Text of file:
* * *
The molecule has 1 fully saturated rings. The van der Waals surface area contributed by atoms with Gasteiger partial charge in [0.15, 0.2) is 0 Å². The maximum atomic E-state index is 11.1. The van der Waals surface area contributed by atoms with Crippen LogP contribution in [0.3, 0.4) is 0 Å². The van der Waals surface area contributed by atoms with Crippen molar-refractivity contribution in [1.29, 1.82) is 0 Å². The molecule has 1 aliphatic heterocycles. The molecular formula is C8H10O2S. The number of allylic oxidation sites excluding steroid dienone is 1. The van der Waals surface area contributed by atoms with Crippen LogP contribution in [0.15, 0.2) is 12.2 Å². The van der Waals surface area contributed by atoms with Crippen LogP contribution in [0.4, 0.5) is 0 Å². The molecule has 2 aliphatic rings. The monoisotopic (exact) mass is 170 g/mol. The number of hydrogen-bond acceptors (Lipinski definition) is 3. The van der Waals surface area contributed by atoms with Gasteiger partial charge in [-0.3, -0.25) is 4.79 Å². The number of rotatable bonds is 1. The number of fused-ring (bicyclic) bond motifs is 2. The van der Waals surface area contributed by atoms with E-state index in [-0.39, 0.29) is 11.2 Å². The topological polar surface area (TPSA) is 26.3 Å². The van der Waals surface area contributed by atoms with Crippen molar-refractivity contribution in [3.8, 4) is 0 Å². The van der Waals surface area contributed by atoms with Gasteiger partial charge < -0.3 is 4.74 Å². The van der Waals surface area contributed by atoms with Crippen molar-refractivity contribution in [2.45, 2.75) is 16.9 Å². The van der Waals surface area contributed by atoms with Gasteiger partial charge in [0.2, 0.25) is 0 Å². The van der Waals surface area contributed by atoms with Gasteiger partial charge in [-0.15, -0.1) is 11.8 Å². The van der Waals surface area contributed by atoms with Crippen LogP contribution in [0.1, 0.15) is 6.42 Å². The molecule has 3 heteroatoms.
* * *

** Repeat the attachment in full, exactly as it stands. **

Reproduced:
The molecule has 1 fully saturated rings. The van der Waals surface area contributed by atoms with Gasteiger partial charge in [0.15, 0.2) is 0 Å². The maximum atomic E-state index is 11.1. The van der Waals surface area contributed by atoms with Crippen LogP contribution in [0.3, 0.4) is 0 Å². The van der Waals surface area contributed by atoms with Crippen molar-refractivity contribution in [1.29, 1.82) is 0 Å². The molecule has 1 aliphatic heterocycles. The molecular formula is C8H10O2S. The number of allylic oxidation sites excluding steroid dienone is 1. The van der Waals surface area contributed by atoms with Crippen LogP contribution in [0.15, 0.2) is 12.2 Å². The van der Waals surface area contributed by atoms with Crippen LogP contribution in [0.4, 0.5) is 0 Å². The molecule has 2 aliphatic rings. The monoisotopic (exact) mass is 170 g/mol. The number of hydrogen-bond acceptors (Lipinski definition) is 3. The van der Waals surface area contributed by atoms with Gasteiger partial charge in [-0.3, -0.25) is 4.79 Å². The number of rotatable bonds is 1. The number of fused-ring (bicyclic) bond motifs is 2. The van der Waals surface area contributed by atoms with E-state index in [-0.39, 0.29) is 11.2 Å². The topological polar surface area (TPSA) is 26.3 Å². The van der Waals surface area contributed by atoms with Crippen molar-refractivity contribution in [3.8, 4) is 0 Å². The van der Waals surface area contributed by atoms with Gasteiger partial charge < -0.3 is 4.74 Å². The van der Waals surface area contributed by atoms with Crippen molar-refractivity contribution in [2.45, 2.75) is 16.9 Å². The van der Waals surface area contributed by atoms with Gasteiger partial charge in [0.2, 0.25) is 0 Å². The van der Waals surface area contributed by atoms with Gasteiger partial charge in [-0.15, -0.1) is 11.8 Å². The van der Waals surface area contributed by atoms with Crippen LogP contribution in [0.1, 0.15) is 6.42 Å². The molecule has 3 heteroatoms.